This is a lifestyle blog.

I'm Alida. Writer of Books. Lover of food. Late 20s and still shops at Forever21. Wears lipstick to the grocery store. Runs even when not being chased. Like a Real Housewife but poorer. Not real good at anything. Now a lifestyle blogger.

You should definitely listen to me!

 

How I Don't Shave My Arm Hair!

How I Don't Shave My Arm Hair!

Whenever I see a new hot beauty product launch on the market, if it’s marketed to make me feel bad about myself enough to buy it, guess what? I’ll probably buy it.

You know the type, the kind of cream that makes just enough promises to categorize itself as one of your earlier college boyfriends: your skin will look better, baby. You’ll see 53% less stretch marks in one week, baby. Just try me and see. I don’t do (FDA approved) labels.

What can I say? As much as I’ve learned to use makeup in a way that makes me feel beautiful on my own terms, I can’t pretend I don’t still want to be beautiful on every one else’s. This I cannot shake. I can't turn on the Victoria's Secret fashion show yet and go "blech, no way, I'm glad I have much duller skin and flatter hair."  When it comes to glowing skin and voluminous hair and a hairless, cat-like body, I'm all in. 

 How do I achieve it? Well, I don't, really. Why have money when you can have a variety of lotions in jars? At 28, I have creams that promise to get rid of dryness, redness, patchiness, and crow’s feet. Sprays and deep conditioners that get rid of horriffffic split ends. Chemical hair remover that smells like gasoline, which I willingly put on my body. And it leaves me with pretty great hair about 3 days a week with enough hair spray, skin that looks good with some redness, and hair that grows back. But it's not just about the hair, skin, and nails. I’m incredibly open to criticism. What other parts of my body are hideous and gnarly and need changing? My elbows? The backs of my knees? My second toe? I have suddenly taken notice of my cuticles, which I have deemed ‘not as attractive as they could be,” which is almost nuts. Who has sexy fingers? It’s not like I’m a hand model on a pack of supermarket dish gloves.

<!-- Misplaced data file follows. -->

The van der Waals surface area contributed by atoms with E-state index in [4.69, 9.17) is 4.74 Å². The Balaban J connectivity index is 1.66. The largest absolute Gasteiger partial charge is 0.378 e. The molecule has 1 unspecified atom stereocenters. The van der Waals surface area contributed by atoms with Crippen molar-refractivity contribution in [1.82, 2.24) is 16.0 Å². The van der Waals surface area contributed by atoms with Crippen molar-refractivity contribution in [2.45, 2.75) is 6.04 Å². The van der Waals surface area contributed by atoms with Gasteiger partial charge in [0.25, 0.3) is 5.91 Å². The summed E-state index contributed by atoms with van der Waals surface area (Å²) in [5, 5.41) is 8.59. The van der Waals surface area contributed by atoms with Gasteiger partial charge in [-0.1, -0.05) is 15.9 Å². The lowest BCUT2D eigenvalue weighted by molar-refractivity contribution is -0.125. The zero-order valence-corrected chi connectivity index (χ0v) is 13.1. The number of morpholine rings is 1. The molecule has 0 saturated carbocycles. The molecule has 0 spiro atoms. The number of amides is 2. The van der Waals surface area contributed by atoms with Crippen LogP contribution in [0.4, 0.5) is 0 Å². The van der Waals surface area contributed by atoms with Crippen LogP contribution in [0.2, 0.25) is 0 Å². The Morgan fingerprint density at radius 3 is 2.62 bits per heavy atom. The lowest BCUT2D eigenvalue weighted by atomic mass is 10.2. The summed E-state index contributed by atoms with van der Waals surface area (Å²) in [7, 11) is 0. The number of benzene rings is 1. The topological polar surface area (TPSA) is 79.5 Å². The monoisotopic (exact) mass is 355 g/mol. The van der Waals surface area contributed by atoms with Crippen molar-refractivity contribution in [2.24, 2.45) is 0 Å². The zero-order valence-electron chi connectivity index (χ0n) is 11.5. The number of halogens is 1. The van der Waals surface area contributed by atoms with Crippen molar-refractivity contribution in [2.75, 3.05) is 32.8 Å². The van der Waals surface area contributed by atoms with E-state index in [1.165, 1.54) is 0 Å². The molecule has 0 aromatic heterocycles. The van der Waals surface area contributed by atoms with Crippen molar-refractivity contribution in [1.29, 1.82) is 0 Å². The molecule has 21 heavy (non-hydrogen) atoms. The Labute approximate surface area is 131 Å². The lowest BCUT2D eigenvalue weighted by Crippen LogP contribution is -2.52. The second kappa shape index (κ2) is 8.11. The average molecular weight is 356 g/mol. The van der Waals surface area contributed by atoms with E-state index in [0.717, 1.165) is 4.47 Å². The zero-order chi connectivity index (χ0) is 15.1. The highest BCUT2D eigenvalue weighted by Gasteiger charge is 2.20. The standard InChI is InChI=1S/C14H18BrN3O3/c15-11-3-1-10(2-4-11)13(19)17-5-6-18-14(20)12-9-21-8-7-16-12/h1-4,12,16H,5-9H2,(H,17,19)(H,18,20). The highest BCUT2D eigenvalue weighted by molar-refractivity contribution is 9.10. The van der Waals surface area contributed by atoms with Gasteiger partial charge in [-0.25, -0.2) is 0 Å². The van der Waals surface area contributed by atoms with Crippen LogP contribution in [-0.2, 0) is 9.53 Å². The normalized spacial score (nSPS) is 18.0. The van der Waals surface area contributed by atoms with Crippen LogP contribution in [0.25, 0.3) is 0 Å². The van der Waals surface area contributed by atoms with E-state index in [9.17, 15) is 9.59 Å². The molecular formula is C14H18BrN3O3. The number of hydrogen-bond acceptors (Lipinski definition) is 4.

What part of my body do I need to change next? Is it my frenulum? My ankles? Well, I’ll tell you which one it won't be, at least for me: my arm hair.

In the summer and at least two times a year after that, I have almost no body hair. I'm in the beauty machine, people, and I'm riding it like a Ferris Wheel that slowly builds Sephora points. I'm mostly fine with no body hair on myself, because it’s my choice to nick my toes every time I shave them in the shower. And I spend a lot of time tweezing and plucking and waxing and shaving so most of my visible body is hairless, save for my eyebrows and head.

And my arms. My arms are hairy as they come.

I know many people who shave their arms, and I cannot and will not blame them. I get it. Smooth arms feel fantastic. People like shaved arms, just like they mostly like shaved everything. And it’s not even true that if you shave it, it grows back thicker. It doesn’t. So if you subscribe to beauty standards as much as I often do, you’d think I’d shave them. Nope!

In 9th grade, I was made fun of for three main reasons: my mustache, my weight, and my arm hair. By the time I was 17, I had lost 25 lbs, gained an eating disorder, and used depilatory cream on my upper lip. But not my arms. My arm hair is dark but not thick, and sometimes sticks up like a small Yorkie went near something static. It creeps up to my hands. Some pieces are longer than others, some are darker. It’s noticeable but not glaring, and every time I think about waxing or shaving or getting rid of it, I can’t.

It’s because here’s the truth: it doesn’t bother me at all. It just doesn't. I don’t like it, really, but I don’t mind it. It boggles my mind that I don't mind it. I mind mostly everything else---rough skin, even finger hair bothers me. But my arms I am indifferent about. Even when I get made fun of for it. Even when I see how hairy it is. In my mind I just go: I don't feel like taking care of it. It's fine. It's there. Who cares? Why would I shave it? And because it doesn't bother me, I'll never get rid of it. 

We give ourselves such a hard time about the way we look. When we have acne, we spend money and time trying to get rid of it: picking at it and loading it with creams and covering it up. When we have facial hair, we pick at that, too. When our hair gets frizzy from the weather, we cover it with a hat or deep condition. We are so meticulous. We take so much time to keep an image. We work on it. I know I do. And I still feel bad about myself. I still am not perfect. I fight to be beautiful, and I don't always feel it and I'm not always beautiful. That’s just the truth. If I was, why would they sell all the creams? 

I don't shave my arms as a reminder that it doesn't always have to bother you. You don't always have to change it. It doesn't always have to be an imperfection and a flaw. It can just be you, the way you are, and the way you present yourself to the world. There are flaws we can embrace, flaws that just don't bother us. There's no cream for it. I love that it doesn't bother me. If you have something that doesn't bother you: your frizzy hair, your buck teeth, your unpainted nails, whatever it is: don't change it. Why change something that you don't care about, if just because you know other people think you should?

It's just who we are. Hairy arms and all.

 

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